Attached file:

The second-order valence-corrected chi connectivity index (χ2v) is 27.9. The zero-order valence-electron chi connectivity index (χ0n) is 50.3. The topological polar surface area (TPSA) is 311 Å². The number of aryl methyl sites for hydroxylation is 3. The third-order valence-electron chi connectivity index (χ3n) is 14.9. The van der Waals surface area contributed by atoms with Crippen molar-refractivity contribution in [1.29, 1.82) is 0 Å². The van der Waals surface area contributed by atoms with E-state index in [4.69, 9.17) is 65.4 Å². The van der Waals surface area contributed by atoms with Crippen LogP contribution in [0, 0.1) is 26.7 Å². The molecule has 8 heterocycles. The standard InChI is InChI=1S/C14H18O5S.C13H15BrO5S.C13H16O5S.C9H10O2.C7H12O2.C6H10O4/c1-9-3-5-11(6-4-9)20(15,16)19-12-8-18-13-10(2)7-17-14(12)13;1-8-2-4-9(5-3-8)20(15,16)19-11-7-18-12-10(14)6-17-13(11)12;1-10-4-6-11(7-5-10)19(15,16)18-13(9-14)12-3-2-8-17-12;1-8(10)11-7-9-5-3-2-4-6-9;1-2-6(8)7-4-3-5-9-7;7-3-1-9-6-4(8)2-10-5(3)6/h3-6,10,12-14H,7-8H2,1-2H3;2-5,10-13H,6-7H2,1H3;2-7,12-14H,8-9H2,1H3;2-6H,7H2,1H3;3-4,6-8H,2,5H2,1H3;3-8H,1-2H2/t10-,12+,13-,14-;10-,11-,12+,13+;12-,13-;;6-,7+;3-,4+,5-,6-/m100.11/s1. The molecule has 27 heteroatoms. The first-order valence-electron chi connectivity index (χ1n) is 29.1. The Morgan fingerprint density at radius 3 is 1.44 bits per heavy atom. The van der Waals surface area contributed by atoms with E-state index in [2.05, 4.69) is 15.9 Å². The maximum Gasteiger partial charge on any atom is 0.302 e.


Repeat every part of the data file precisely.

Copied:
The second-order valence-corrected chi connectivity index (χ2v) is 27.9. The zero-order valence-electron chi connectivity index (χ0n) is 50.3. The topological polar surface area (TPSA) is 311 Å². The number of aryl methyl sites for hydroxylation is 3. The third-order valence-electron chi connectivity index (χ3n) is 14.9. The van der Waals surface area contributed by atoms with Crippen molar-refractivity contribution in [1.29, 1.82) is 0 Å². The van der Waals surface area contributed by atoms with E-state index in [4.69, 9.17) is 65.4 Å². The van der Waals surface area contributed by atoms with Crippen LogP contribution in [0, 0.1) is 26.7 Å². The molecule has 8 heterocycles. The standard InChI is InChI=1S/C14H18O5S.C13H15BrO5S.C13H16O5S.C9H10O2.C7H12O2.C6H10O4/c1-9-3-5-11(6-4-9)20(15,16)19-12-8-18-13-10(2)7-17-14(12)13;1-8-2-4-9(5-3-8)20(15,16)19-11-7-18-12-10(14)6-17-13(11)12;1-10-4-6-11(7-5-10)19(15,16)18-13(9-14)12-3-2-8-17-12;1-8(10)11-7-9-5-3-2-4-6-9;1-2-6(8)7-4-3-5-9-7;7-3-1-9-6-4(8)2-10-5(3)6/h3-6,10,12-14H,7-8H2,1-2H3;2-5,10-13H,6-7H2,1H3;2-7,12-14H,8-9H2,1H3;2-6H,7H2,1H3;3-4,6-8H,2,5H2,1H3;3-8H,1-2H2/t10-,12+,13-,14-;10-,11-,12+,13+;12-,13-;;6-,7+;3-,4+,5-,6-/m100.11/s1. The molecule has 27 heteroatoms. The first-order valence-electron chi connectivity index (χ1n) is 29.1. The Morgan fingerprint density at radius 3 is 1.44 bits per heavy atom. The van der Waals surface area contributed by atoms with E-state index in [2.05, 4.69) is 15.9 Å². The maximum Gasteiger partial charge on any atom is 0.302 e.